Sunday, April 12, 2009

A matter of movements

Today, I tackle the issue of the Conservative Movement, and how it can compete with the Liberal Movement in order to gain the hearts and minds of current non-followers.

This is an easy topic about which to write. Really, it is.

Because Conservatives don't HAVE a movement.

We have an ideology. We have a system of beliefs that, when spoken about passionately, actually make followers want to do "something".

But then there's never anywhere to invest that energy.

Liberals, on the other hand, have achieved the fundamental trait of a "movement": mobilizing the masses.

Their movement, I'd argue, is based on nothing other than power, which they wield in any willy-nilly fashion they see fit on that given day. The foot soldiers of that movement span every special interest group to which the Democratic party is beholden, sometimes with great irony.

Arguments from that movement need not include historical accuracy, civility, nor common sense. It is a mass--a large, vocal, omnipresent mass of humanity that feels neither shame nor honor--that sets about enacting the movement's goal with focus and hubris.

Conservatives have. . .Rush Limbaugh and Ann Coulter. And half of us don't even embrace them!

We decry the lack of civility in public discourse. . .but then remain silent when slandered or libeled. Seriously, how hasn't Justice Alito brought action against Barney Frank for calling him a homophobe in an interview?

We laugh at--and take note to caution against--the protests for which the left is famous. But in the face of no counter-action, an unimformed person might simply assume that there IS no counter to the action on the left. And trust me, there's a lot of people out there who are uninformed.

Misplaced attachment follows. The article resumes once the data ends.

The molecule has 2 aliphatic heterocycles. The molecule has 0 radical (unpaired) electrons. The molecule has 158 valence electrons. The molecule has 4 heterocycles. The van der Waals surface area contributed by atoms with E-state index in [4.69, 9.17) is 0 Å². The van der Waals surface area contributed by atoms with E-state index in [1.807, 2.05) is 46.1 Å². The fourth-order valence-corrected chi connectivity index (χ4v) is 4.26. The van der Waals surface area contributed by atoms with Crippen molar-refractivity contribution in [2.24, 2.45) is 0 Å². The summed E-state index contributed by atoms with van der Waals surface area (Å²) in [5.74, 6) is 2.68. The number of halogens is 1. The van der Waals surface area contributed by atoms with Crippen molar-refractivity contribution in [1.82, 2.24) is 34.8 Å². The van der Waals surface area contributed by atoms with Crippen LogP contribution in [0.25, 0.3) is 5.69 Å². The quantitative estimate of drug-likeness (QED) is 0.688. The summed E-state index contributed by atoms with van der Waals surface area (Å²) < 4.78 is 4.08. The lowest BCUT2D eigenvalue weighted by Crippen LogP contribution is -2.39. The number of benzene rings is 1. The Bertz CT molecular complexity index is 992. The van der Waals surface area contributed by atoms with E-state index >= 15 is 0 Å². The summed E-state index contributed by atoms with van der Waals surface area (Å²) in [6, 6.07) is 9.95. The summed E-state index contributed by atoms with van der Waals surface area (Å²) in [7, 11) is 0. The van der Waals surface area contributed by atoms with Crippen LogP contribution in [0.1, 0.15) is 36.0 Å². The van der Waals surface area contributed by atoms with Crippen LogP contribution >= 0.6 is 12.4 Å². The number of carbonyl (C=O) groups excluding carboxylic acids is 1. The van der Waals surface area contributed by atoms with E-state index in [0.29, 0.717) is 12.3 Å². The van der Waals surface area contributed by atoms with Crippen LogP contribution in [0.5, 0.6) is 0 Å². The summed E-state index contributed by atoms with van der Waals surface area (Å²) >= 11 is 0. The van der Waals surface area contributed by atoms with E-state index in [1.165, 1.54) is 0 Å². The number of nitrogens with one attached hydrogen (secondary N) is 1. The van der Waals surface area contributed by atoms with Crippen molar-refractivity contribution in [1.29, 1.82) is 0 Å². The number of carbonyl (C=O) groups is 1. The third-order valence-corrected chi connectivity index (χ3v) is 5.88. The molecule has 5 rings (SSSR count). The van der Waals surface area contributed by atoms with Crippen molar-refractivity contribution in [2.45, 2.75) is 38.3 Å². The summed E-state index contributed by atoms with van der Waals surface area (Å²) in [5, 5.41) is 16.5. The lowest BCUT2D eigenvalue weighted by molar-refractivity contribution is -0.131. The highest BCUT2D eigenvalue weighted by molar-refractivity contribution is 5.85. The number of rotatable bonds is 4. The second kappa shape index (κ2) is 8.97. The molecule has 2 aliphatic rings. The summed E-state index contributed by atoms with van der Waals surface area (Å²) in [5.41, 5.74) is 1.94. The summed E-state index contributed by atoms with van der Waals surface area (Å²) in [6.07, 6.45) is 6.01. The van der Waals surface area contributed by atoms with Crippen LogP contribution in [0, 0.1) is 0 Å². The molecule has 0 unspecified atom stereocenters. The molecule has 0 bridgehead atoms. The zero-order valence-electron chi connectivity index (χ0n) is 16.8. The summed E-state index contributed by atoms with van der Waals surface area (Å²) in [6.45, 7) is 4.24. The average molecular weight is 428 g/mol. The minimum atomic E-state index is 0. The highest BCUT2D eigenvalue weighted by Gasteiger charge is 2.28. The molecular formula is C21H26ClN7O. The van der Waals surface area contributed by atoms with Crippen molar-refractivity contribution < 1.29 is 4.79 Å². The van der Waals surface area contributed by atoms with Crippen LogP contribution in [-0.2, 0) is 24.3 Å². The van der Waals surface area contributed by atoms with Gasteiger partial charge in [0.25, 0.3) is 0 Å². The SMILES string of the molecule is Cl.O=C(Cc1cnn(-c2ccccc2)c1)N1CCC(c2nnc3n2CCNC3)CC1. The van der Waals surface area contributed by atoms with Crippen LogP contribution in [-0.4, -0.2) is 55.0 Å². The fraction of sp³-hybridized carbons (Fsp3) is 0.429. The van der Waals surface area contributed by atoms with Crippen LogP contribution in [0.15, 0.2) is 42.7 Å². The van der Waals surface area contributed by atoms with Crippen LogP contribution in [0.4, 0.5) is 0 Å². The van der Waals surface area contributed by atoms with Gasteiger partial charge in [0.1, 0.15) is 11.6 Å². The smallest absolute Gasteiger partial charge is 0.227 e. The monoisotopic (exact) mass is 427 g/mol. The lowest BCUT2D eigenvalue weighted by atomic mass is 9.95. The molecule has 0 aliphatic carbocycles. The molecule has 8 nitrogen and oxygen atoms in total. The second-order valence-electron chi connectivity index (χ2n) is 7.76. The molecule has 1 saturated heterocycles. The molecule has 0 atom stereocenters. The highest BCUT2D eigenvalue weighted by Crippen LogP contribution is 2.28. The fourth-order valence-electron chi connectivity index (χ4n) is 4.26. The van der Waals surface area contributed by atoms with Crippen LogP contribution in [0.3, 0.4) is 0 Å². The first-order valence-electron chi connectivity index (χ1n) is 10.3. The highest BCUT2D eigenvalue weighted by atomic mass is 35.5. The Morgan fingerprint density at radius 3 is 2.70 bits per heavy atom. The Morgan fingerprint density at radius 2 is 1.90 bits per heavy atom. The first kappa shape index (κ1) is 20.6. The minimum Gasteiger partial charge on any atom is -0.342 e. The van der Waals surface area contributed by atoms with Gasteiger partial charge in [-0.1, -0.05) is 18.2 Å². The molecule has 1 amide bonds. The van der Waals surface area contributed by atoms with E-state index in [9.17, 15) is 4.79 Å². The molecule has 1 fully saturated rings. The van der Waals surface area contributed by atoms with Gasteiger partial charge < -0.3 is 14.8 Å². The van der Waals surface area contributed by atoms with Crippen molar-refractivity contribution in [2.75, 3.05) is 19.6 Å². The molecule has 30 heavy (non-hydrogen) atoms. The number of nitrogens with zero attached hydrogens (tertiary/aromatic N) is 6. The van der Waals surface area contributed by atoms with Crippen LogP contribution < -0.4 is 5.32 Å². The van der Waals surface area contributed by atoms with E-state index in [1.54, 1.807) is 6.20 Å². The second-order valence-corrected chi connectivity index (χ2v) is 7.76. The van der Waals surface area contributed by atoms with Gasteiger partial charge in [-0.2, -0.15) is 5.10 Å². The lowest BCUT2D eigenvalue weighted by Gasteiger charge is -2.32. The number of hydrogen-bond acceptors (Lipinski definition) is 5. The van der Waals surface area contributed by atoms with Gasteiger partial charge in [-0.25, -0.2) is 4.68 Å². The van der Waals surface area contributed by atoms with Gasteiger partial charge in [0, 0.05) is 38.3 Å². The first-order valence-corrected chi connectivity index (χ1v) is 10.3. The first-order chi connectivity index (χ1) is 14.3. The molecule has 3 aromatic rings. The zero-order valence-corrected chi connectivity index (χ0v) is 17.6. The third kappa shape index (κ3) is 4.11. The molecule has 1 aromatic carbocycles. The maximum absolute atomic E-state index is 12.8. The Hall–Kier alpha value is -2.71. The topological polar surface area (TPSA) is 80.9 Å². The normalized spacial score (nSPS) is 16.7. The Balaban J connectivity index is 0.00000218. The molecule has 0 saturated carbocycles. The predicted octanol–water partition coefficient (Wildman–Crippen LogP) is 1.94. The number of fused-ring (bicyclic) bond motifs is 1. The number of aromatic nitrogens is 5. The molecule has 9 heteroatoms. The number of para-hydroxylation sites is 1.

We rail against the direction of public education, citing both its ideological bent and its ineptitude. But where are we when in comes to fixing the problem with the education system? What do we do to combat ideologically overzealous educators who have no problem letting their politics mix with their teaching in the classroom?

In truth and in terms of actions, the conservative "movement" is exactly what we accuse the Democratic Party of being: an organization that points out problems without ever offering solutions. (This piece, of course, is one of those. And no, the irony is not lost on me)

We have high-minded folks who love to talk a good game. But they are noticeably absent from the trenches.

Which is why I give a lot of credit to Limbaugh and Coulter. They don't mind mucking it up.

An ideology that won't fight for itself won't survive. And right now, conservatives have a set of principles that have no warriors.

The Tea Parties could--COULD--be a turning point. Here is an opportunity for conservative-minded folks to harness the outrage of everyperson, USA, against the overt encroaches of the liberal ideology into our personal finances, all in the name of furthering the special interests to which the ruling party is currently deeply indebted.

But the parties need to be focused on that issue. Done properly, this is a potential rallying moment as we get ready for the mid-term elections.

Done improperly, and there's a whole host of citizens who will feel (AGAIN!) like the conservative party doesn't know what they actually stand for.


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